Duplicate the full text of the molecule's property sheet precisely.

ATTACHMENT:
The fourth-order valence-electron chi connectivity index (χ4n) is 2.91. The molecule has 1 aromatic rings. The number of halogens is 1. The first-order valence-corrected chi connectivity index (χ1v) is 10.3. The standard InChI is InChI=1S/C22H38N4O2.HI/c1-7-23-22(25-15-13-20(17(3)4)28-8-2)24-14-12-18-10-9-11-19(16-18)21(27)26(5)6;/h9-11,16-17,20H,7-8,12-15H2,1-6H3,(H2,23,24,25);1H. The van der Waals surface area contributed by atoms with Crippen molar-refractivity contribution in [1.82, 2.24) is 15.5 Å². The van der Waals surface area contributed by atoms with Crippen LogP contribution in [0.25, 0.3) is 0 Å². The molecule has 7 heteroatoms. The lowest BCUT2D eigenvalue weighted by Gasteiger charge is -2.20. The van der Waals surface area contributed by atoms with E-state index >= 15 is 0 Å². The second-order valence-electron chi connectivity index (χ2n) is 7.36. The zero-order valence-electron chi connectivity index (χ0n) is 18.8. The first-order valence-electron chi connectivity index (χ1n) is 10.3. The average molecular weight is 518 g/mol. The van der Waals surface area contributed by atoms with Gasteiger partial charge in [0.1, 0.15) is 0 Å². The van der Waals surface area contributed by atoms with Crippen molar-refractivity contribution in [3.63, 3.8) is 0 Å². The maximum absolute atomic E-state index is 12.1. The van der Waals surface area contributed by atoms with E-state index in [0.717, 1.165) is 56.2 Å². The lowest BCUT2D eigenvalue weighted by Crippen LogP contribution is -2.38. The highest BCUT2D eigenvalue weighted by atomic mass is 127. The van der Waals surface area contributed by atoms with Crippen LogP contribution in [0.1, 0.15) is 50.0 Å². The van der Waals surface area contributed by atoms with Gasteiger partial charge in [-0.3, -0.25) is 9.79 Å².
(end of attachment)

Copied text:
The fourth-order valence-electron chi connectivity index (χ4n) is 2.91. The molecule has 1 aromatic rings. The number of halogens is 1. The first-order valence-corrected chi connectivity index (χ1v) is 10.3. The standard InChI is InChI=1S/C22H38N4O2.HI/c1-7-23-22(25-15-13-20(17(3)4)28-8-2)24-14-12-18-10-9-11-19(16-18)21(27)26(5)6;/h9-11,16-17,20H,7-8,12-15H2,1-6H3,(H2,23,24,25);1H. The van der Waals surface area contributed by atoms with Crippen molar-refractivity contribution in [1.82, 2.24) is 15.5 Å². The van der Waals surface area contributed by atoms with Crippen LogP contribution in [0.25, 0.3) is 0 Å². The molecule has 7 heteroatoms. The lowest BCUT2D eigenvalue weighted by Gasteiger charge is -2.20. The van der Waals surface area contributed by atoms with E-state index >= 15 is 0 Å². The second-order valence-electron chi connectivity index (χ2n) is 7.36. The zero-order valence-electron chi connectivity index (χ0n) is 18.8. The first-order valence-electron chi connectivity index (χ1n) is 10.3. The average molecular weight is 518 g/mol. The van der Waals surface area contributed by atoms with Gasteiger partial charge in [0.1, 0.15) is 0 Å². The van der Waals surface area contributed by atoms with Crippen molar-refractivity contribution in [3.63, 3.8) is 0 Å². The maximum absolute atomic E-state index is 12.1. The van der Waals surface area contributed by atoms with E-state index in [0.717, 1.165) is 56.2 Å². The lowest BCUT2D eigenvalue weighted by Crippen LogP contribution is -2.38. The highest BCUT2D eigenvalue weighted by atomic mass is 127. The van der Waals surface area contributed by atoms with Crippen LogP contribution in [0.1, 0.15) is 50.0 Å². The van der Waals surface area contributed by atoms with Gasteiger partial charge in [-0.3, -0.25) is 9.79 Å².